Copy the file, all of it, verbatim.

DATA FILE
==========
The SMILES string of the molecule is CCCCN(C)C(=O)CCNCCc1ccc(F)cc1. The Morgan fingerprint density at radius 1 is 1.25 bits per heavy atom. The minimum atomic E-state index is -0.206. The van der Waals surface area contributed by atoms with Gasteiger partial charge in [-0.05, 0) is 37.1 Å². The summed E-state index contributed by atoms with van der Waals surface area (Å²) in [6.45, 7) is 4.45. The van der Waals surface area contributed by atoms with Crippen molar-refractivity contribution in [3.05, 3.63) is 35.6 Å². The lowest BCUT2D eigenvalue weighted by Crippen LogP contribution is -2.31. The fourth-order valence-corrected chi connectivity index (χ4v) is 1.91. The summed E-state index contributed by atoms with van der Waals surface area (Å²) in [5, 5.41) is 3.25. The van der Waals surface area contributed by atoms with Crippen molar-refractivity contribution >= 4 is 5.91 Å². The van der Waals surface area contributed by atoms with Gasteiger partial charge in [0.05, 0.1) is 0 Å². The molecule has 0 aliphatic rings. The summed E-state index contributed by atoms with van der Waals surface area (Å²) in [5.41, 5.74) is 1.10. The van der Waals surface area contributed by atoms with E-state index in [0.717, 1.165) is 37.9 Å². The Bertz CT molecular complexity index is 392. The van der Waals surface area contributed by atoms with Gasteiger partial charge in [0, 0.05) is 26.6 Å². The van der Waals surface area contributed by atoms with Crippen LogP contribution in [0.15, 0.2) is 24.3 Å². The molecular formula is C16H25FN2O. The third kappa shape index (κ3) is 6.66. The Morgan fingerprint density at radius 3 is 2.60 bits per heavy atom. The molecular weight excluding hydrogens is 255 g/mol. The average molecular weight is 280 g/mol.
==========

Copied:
The SMILES string of the molecule is CCCCN(C)C(=O)CCNCCc1ccc(F)cc1. The Morgan fingerprint density at radius 1 is 1.25 bits per heavy atom. The minimum atomic E-state index is -0.206. The van der Waals surface area contributed by atoms with Gasteiger partial charge in [-0.05, 0) is 37.1 Å². The summed E-state index contributed by atoms with van der Waals surface area (Å²) in [6.45, 7) is 4.45. The van der Waals surface area contributed by atoms with Crippen molar-refractivity contribution in [3.05, 3.63) is 35.6 Å². The lowest BCUT2D eigenvalue weighted by Crippen LogP contribution is -2.31. The fourth-order valence-corrected chi connectivity index (χ4v) is 1.91. The summed E-state index contributed by atoms with van der Waals surface area (Å²) in [5, 5.41) is 3.25. The van der Waals surface area contributed by atoms with Crippen molar-refractivity contribution >= 4 is 5.91 Å². The van der Waals surface area contributed by atoms with Gasteiger partial charge in [0.05, 0.1) is 0 Å². The molecule has 0 aliphatic rings. The summed E-state index contributed by atoms with van der Waals surface area (Å²) in [5.41, 5.74) is 1.10. The van der Waals surface area contributed by atoms with E-state index in [0.717, 1.165) is 37.9 Å². The Bertz CT molecular complexity index is 392. The van der Waals surface area contributed by atoms with Gasteiger partial charge in [0, 0.05) is 26.6 Å². The van der Waals surface area contributed by atoms with Crippen LogP contribution in [0.15, 0.2) is 24.3 Å². The molecular formula is C16H25FN2O. The third kappa shape index (κ3) is 6.66. The Morgan fingerprint density at radius 3 is 2.60 bits per heavy atom. The molecular weight excluding hydrogens is 255 g/mol. The average molecular weight is 280 g/mol.